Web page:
Diaphragmatic Breathing

by (Osteopath )

Diaphragmatic Breathing

What is the Diaphragm?

The Diaphragm is the most efficient muscle of breathing. It is a large, dome-shaped muscle located at the base of the lungs. Your abdominal muscles help move the Diaphragm and give you more power to empty your lungs. When you become stressed or anxious, your breathing will become shallower. This means that the Diaphragm will not function as well as it should and the accessory muscles of breathing – which are located in your neck and chest – will do most of the work.

This can leave the Diaphragm weakened and flattened, causing it to work less efficiently, as well as the neck and chest muscles being overworked.

What is Diaphragmatic Breathing?

Diaphragmatic breathing is intended to help you use the Diaphragm correctly while breathing to:

  • Strengthen the Diaphragm
  • Decrease the work of breathing by slowing your breathing rate
  • Decrease oxygen demand
  • Use less effort and energy to breathe
Diaphragmatic Breathing Technique

Lie on your back on a flat surface or in bed, with your knees bent and your head supported. You can use a pillow under your knees to support your legs. Place one hand on your upper chest and the other just

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Progressive Muscle Relaxation

by (Osteopath )


Now, I want you to release your shoulders from your ears, unclench your jaw and take a deep breath in, and now, out. Did you realise that you were EVEN carrying tension in these areas and, do you know for HOW long you were tensing for? If you answered no to both questions, then Progressive Muscle Relaxation (PMR) may be the perfect tool for you to become more aware of how your body responds to stress, anxiety or fear. PMR is a relaxation sequence of tensing an area of the body for 5 seconds and relaxing for 10 seconds. Like with learning any new skill, the more practice you do, the better you will become at noticing how your muscles react to stress and, most importantly, how to train them to respond differently!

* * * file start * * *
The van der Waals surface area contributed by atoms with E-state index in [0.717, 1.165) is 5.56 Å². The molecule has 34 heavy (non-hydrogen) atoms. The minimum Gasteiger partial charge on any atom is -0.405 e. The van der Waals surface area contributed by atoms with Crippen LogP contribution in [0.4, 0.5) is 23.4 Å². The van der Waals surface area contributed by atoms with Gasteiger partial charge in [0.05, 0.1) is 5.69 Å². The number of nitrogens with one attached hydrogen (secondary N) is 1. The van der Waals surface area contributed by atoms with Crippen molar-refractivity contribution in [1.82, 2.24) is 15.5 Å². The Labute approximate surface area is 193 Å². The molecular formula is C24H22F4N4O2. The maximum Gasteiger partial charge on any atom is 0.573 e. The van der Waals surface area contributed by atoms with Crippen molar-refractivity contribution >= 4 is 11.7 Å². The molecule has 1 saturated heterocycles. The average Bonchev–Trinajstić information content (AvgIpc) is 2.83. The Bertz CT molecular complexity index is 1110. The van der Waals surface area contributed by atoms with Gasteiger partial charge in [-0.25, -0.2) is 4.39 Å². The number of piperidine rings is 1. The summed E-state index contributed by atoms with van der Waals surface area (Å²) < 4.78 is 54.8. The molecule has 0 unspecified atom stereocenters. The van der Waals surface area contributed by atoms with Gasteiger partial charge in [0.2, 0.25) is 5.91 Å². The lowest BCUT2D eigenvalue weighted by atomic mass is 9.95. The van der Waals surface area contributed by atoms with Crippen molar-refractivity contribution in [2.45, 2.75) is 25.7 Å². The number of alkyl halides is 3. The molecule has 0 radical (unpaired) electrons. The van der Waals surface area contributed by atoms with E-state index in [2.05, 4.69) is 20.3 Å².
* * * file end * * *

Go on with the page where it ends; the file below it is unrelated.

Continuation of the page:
Progressive Muscle Relaxation setup


  • Tell your muscles to ‘let go’or ‘relax’
  • Schedule practice into your diary!
  • Be comfortable: sit in a supportive chair, wear loose clothing, take your shoes off
  • Minimise distractions: Dim the lights, mute your phone and pop away in another room
  • If you have any physical injuries, please consult a Stay Tuned practitioner or your doctor before beginning



Stress, Anxiety and Breathing.

by (Remedial Massage Therapist & Pilates Instructor)

Have you ever sat down for 10 minutes and tried controlling your own breathing? This could be a very beneficial exercise if you suffer from stress and anxiety.

When we are feeling stressed our breathing rate and pattern can change as a result of the ‘fight or flight’ response, controlled by the sympathetic nervous system. To relax, we need to activate the parasympathetic nervous system also called a ‘rest and digest’ response. Fortunately we can control our own breathing. Scientific studies have shown that controlling your breathing can help manage stress and stress related conditions. Breath control is also used in practices such as Yoga, Tai Chi, and some forms of meditation.